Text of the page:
Atlantis Releases Hubble, Heads Home
CAPE CANAVERAL, Fla. - Space shuttle astronauts rescued it from infamy and repeatedly helped polish its legacy.
On Tuesday, a crew let go of the Hubble Space Telescope for the last time, leaving it in the best condition of its 19-year existence but also at the whim of electronic circuits and space junk, with no hope for another comeback.
Atlantis' astronauts gingerly dropped the Hubble Space Telescope overboard, sending the restored observatory off on a new voyage of discovery and bidding it farewell on behalf of the planet. Hubble — considered better than new following five days of repairs and upgrades — will never be seen up close by humans again. This was NASA's last service call.
Atlantis mission specialist Megan McArthur relaxed a robotic arm's grip on the 12.5-ton observatory just before 9 a.m. and the shuttle quietly eased away, 350 miles above Africa.
"Hubble has been released," mission commander Scott Altman radioed several minutes later. "Now Hubble can continue on its own, exploring the cosmos and bringing them to us, as we head for home in a few days."
The Atlantis crew soon turned its attention to a final inspection of shuttle heat shields in preparation for a planned landing Friday that would end a hugely successful 11-day mission - the fifth and last to service Hubble.
Eight more shuttle flights remain before NASA retires the fleet, all to the International Space Station. No other spacecraft can carry the combination of people and hardware needed to fix Hubble again.
Despite that sad reality, scientists are frothing at the chance to grab control of Hubble's new and improved instruments.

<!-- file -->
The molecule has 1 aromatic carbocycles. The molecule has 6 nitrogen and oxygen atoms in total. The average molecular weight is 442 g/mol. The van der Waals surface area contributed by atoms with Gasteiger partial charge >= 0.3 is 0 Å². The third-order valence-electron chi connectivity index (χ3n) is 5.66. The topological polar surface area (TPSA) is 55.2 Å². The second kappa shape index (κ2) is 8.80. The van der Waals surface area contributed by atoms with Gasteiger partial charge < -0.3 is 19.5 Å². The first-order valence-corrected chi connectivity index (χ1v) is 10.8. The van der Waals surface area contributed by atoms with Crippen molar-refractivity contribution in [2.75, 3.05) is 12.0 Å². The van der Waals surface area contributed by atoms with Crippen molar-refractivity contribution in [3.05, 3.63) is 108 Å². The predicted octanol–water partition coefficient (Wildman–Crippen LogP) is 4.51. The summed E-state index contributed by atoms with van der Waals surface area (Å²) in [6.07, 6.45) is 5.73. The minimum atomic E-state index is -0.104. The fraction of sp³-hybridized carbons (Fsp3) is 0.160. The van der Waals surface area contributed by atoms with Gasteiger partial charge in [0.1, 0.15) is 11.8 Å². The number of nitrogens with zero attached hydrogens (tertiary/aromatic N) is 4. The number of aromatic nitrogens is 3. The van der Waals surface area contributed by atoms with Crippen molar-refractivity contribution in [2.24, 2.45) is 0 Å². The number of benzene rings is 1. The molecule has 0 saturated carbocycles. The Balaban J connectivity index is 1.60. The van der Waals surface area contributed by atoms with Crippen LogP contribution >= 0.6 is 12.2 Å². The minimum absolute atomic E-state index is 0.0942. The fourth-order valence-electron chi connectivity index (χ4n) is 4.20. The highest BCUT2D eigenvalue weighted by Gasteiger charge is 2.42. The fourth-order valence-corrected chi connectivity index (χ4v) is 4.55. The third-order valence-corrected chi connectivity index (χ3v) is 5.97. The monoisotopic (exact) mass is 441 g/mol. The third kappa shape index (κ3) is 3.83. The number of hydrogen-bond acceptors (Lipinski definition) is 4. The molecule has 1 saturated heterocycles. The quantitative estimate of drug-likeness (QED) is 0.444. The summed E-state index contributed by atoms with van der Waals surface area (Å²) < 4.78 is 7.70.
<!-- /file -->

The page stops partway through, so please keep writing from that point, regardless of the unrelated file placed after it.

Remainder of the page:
"It's show time for us now," said Eric Smith, Hubble program scientist at NASA Headquarters in Washington, D.C. "We got everything we asked for. We're going to have a great mission for years to come."
While Atlantis held Hubble for seven days, two teams of spacewalkers installed a state-of-the-art camera and high-powered spectrograph, and resuscitated two older instruments that had failed.
With new batteries, gyroscopes, pointing sensors and thermal blankets also added, NASA conservatively expects Hubble to survive another five years, and possibly beyond 2020.
Not bad results for a mission that was cancelled in 2004, the year after the shuttle Columbia was lost, because it was considered too dangerous.
The Atlantis crew on Tuesday continued with precautions instituted since then to ensure its safety.
Altman and pilot Greg Johnson fired the shuttle's rear orbital engines to adjust their trajectory, dropping more of their flight path into a lower altitude that is less cluttered by space debris.
The mission was at a greater risk of a catastrophic hit from debris than missions to the space station: 1 in 229 compared to about 1 in 300.
The move also gave Atlantis a chance to land at Kennedy Space Center earlier than originally planned, just after 10 a.m. Friday, to improve the chance of catching good weather.
Atlantis then began its heat shield inspections. Analysts at Johnson Space Center in Houston reviewed digital images of the shuttle's heat shields overnight.
Managers are expected to announce Wednesday whether Atlantis is cleared to re-enter Earth's atmosphere, or whether potential debris damage needs a closer look.
The possibility of irreparable damage, though unlikely, hasn't yet been ruled out. So technicians at KSC this week have continued to ready shuttle Endeavour for what would be an unprecedented rescue mission.